Comrie articulates this, saying that “helping former youth in care successfully navigate post secondary education supports not only the student but also the communities in which they live. An educated and employed work force helps our province thrive.” 

With the government recognizing the benefits for addressing inequalities through education for former youth in care and calls from student groups and post-secondary institutions across the province, the upcoming BC Budget 2019 will hopefully address affordability for all students in BC facing increasing tuition fees and student debt.

BC Awaits Proportional Representation Results

Santanna Hernandez, Chairperson of Selkirk College Students’ Union, along with thousands of young voters, returns her referendum ballot at a local Service BC Location

| Chantelle Spicer |

With the deadline to submit all mail-in ballots on the proportional representation referendum having come and gone, British Columbians now wait to see how our democracy will proceed. As of December 7, Elections BC had received an estimated 1,356,000 returned ballots, or roughly 41% of registered voters with the highest returns coming from Vancouver Island. 

The No BC Proportional Representation Society faced criticism in its  campaign for inciting fear of neo-nazi and fringe party politics emerging in BC due to proportional representation, which led to an ad being temporarily pulled and edited.

Following the deadline, Bill Tieleman, Vote No spokesman, along with Andrew Wilkinson and many of the BC Liberals, have stated that returns under 50% of eligible voters should mean that the referendum be deemed illegitimate. 

Torrence Costa, campaigner for the Wilderness Committee, believes a lower return on the referendum is indicative of disenfranchisement with the current first-past-the-post system. 

Many municipal elections throughout the province receive far less than 40% voter turnout and remain binding and supported by their communities.

Ann Remnant of Fair Vote – Kootenays chapter states the protestations of Wilkinson and Tenneman regarding returns “have everything to do with trying to undermine the process and nothing to do with the actual turnout. Judging by their NO campaign, they will say anything to discredit the process, the turnout, the results.” 

For students like Kim Pham, Secretary of the Selkirk College Students’ Union, this as “a great opportunity for students to have their voice heard at the decision-making table. It means a more democratic and fairer government, especially for students which are usually considered or consider themselves a minority group.”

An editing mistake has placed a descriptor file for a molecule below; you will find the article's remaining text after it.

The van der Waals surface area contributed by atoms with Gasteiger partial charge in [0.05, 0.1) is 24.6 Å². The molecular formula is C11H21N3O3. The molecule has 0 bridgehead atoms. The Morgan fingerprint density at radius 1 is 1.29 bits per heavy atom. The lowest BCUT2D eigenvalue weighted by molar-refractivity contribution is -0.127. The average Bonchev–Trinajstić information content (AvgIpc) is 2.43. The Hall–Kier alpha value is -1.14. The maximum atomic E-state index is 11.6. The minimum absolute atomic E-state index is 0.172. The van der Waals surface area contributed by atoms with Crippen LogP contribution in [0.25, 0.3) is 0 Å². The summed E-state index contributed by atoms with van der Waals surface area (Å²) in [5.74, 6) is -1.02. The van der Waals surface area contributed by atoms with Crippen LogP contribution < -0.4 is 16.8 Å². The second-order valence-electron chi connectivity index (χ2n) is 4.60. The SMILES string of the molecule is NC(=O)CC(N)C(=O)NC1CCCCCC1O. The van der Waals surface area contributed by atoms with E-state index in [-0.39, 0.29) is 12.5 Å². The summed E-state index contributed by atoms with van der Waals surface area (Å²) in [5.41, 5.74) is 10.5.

In her work advocating for proportional representation on campus, she observed that many students she interacted with assumed their votes mean nothing. She states “many students get excited knowing that with this new voting system, their vote would actually get counted. This referendum brings hope to many people, especially students.”

During the campaigning period, many rallies and town halls from both sides of the campaign took place throughout the Kootenay region to educate voters on the referendum and what it could mean for rural areas.

Remnant states proportional representation could mean the Kootenays would “be part of a regional group that can work together on issues which affect all of us. I see this as a positive, we are linked by roads, waterways, industry, tourism, and more.”

Once the results are finalized, Elections BC states they will be released to the Speaker of the B.C. Legislature and to the public via the Elections BC website, social media channels, and a news release. Elections BC spokeswoman Rebecca Penz said final turnout numbers will continue to be reported into early next week, with the hopes of releasing the results by Christmas. 

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FEATURE: Kootenay Studio Arts – Jewelry

Kootenay Studio Arts (KSA) at Selkirk College’s Victoria Street campus will be putting on it’s annual Year End Show and Sale on June 22nd and 23rd this year.